Ask Your Barber
One of the benefits of living near a small Michigan town is that I can visit an honest-to-god barber shop--the kind that has real, heavyweight swivel chairs, a real barber pole outside the door, and real, experienced male barbers ready to apply the clippers and scissors just the way you want.
Sports posters adorn the walls in Otsego’s barber shop, where I’ve become a regular. The talk is of the fortunes of the Lions, Packers, Tigers, Red Wings, and other manly interests, including political gossip. The only change from the snip shops of my youth is that a woman occasionally enters with her husband, children, or grandchildren.
The presence of a lady or youngster doesn’t affect the conversation in the shop at all. One of the curious things I’ve observed in barber shops over many years is the absence of profanity or dirty jokes. I started my working career shining shoes in barber shops in 1946. I’ve yet to hear a serious cuss word or suggestive story. Could it be that only gentlemen get haircuts in real barber shops?
Well into the 1980s, barber shops were male sanctuaries. Rarely was a woman seen in one, a far cry from the situation now where the barbers are females in most establishments. I mentioned the lady “hair stylists” to one of the older Otsego barbers. His reaction was, “Well, the kids have to learn somewhere.”
During the first half of the 30 years we lived in Ogden, Utah, "Dick's Barber Shop" in the lower level of the old Ben Lomond Hotel was the place to go to get inside information about what was going on in the city. Dick was a good listener and had a great memory. He could provide accurate situation reports on just about any topic.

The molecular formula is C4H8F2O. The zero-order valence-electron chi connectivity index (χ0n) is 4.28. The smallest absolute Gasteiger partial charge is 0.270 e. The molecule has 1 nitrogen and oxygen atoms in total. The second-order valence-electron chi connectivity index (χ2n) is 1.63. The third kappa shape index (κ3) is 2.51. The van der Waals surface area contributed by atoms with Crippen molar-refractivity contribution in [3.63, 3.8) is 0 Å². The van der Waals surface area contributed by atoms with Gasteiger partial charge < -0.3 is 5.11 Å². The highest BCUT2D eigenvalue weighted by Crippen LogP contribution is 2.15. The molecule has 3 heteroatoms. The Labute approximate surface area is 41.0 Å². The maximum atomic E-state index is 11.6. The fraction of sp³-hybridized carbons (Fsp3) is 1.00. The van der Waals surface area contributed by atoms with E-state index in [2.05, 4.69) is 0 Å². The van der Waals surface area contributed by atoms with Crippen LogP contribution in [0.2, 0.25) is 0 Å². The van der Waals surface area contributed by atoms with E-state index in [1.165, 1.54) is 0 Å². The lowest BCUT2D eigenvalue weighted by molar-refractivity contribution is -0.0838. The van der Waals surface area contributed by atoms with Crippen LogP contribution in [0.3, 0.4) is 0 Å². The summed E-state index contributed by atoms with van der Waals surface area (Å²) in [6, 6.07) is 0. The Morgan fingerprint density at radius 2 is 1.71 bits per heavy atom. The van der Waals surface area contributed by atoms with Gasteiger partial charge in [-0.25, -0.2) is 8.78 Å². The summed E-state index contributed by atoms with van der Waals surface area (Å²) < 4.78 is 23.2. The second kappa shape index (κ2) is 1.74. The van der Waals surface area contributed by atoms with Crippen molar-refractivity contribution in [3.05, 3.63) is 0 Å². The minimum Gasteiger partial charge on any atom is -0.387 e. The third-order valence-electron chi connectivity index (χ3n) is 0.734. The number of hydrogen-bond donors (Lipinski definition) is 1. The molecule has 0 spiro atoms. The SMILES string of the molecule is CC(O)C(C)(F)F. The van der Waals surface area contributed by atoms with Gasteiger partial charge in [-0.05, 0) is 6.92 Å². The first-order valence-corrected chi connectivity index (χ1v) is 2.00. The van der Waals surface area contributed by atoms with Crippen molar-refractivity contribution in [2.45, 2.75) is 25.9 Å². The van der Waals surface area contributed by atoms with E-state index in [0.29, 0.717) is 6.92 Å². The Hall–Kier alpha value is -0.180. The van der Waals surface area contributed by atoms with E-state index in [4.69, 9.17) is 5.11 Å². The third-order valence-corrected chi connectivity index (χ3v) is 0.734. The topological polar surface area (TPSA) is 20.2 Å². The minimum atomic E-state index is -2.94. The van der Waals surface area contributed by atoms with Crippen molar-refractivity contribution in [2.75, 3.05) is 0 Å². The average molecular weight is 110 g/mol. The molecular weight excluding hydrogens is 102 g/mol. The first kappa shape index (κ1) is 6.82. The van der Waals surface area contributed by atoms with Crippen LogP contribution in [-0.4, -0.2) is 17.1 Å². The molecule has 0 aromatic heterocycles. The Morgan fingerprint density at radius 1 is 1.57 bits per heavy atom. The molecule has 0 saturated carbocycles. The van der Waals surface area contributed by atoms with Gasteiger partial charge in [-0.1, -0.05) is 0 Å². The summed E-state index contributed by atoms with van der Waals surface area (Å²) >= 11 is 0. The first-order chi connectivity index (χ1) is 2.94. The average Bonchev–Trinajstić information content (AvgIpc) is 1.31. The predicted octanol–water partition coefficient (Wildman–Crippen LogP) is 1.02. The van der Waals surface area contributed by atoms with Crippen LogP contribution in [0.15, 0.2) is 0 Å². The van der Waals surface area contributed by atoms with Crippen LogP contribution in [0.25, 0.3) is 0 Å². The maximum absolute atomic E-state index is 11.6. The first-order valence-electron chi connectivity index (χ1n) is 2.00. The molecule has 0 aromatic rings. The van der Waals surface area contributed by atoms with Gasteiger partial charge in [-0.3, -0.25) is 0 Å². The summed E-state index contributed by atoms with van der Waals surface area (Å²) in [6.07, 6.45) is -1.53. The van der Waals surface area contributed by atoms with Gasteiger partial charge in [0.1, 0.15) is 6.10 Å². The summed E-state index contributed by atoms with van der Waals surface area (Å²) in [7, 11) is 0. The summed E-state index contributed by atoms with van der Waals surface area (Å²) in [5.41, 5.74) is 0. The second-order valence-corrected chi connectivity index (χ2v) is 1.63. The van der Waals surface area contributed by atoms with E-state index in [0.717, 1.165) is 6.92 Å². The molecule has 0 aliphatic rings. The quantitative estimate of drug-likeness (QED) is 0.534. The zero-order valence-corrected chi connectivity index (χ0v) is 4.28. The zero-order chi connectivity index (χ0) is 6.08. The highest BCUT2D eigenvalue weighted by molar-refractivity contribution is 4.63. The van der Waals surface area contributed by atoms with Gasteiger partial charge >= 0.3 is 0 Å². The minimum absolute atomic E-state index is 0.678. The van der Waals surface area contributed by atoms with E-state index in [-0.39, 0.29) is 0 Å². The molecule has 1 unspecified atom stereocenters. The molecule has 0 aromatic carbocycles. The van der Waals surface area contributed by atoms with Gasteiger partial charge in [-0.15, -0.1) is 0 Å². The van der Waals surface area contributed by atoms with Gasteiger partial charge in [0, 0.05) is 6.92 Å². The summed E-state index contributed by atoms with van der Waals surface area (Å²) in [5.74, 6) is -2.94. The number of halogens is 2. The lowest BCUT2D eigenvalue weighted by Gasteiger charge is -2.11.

Almost all the Forest Service men who worked in Ogden got their haircuts at Dick's. He knew a lot about what was going on in the Service, and could recite an impressive list of former customers who had transferred to other duty stations. Occasionally, the barbershop grapevine was more efficient than official channels.
One legend featured a regional office employee who arrived in Dick's chair during a lunch hour. When the haircut was finished, Dick asked, "What's your reporting date in Atlanta?"
"What?" the forester asked. "I'm not going anywhere. You must have something mixed up."
The man dashed back to the office and confronted his supervisor about the transfer rumor. "Oh yes," the boss said, "I just didn't have time to tell you this morning. You've been reassigned to Atlanta."